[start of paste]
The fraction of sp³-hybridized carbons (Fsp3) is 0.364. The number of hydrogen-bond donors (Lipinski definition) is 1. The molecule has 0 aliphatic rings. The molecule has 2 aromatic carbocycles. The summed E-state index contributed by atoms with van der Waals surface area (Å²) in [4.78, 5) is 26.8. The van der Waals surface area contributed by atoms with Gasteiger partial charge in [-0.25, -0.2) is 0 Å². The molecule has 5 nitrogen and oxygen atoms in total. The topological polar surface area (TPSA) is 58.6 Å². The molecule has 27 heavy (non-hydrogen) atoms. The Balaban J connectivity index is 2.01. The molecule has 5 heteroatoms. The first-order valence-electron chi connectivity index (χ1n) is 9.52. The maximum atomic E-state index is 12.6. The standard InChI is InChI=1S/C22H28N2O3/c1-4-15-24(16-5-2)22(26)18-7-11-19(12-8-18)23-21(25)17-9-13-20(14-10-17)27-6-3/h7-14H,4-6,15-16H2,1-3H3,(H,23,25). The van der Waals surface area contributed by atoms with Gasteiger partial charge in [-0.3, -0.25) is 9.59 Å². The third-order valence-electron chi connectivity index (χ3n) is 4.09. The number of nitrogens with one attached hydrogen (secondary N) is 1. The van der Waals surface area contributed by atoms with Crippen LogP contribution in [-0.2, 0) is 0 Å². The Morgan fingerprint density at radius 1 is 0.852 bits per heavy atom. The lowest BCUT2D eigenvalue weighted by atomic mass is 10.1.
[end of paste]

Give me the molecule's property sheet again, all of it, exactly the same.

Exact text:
The fraction of sp³-hybridized carbons (Fsp3) is 0.364. The number of hydrogen-bond donors (Lipinski definition) is 1. The molecule has 0 aliphatic rings. The molecule has 2 aromatic carbocycles. The summed E-state index contributed by atoms with van der Waals surface area (Å²) in [4.78, 5) is 26.8. The van der Waals surface area contributed by atoms with Gasteiger partial charge in [-0.25, -0.2) is 0 Å². The molecule has 5 nitrogen and oxygen atoms in total. The topological polar surface area (TPSA) is 58.6 Å². The molecule has 27 heavy (non-hydrogen) atoms. The Balaban J connectivity index is 2.01. The molecule has 5 heteroatoms. The first-order valence-electron chi connectivity index (χ1n) is 9.52. The maximum atomic E-state index is 12.6. The standard InChI is InChI=1S/C22H28N2O3/c1-4-15-24(16-5-2)22(26)18-7-11-19(12-8-18)23-21(25)17-9-13-20(14-10-17)27-6-3/h7-14H,4-6,15-16H2,1-3H3,(H,23,25). The van der Waals surface area contributed by atoms with Gasteiger partial charge in [-0.3, -0.25) is 9.59 Å². The third-order valence-electron chi connectivity index (χ3n) is 4.09. The number of nitrogens with one attached hydrogen (secondary N) is 1. The van der Waals surface area contributed by atoms with Crippen LogP contribution in [-0.2, 0) is 0 Å². The Morgan fingerprint density at radius 1 is 0.852 bits per heavy atom. The lowest BCUT2D eigenvalue weighted by atomic mass is 10.1.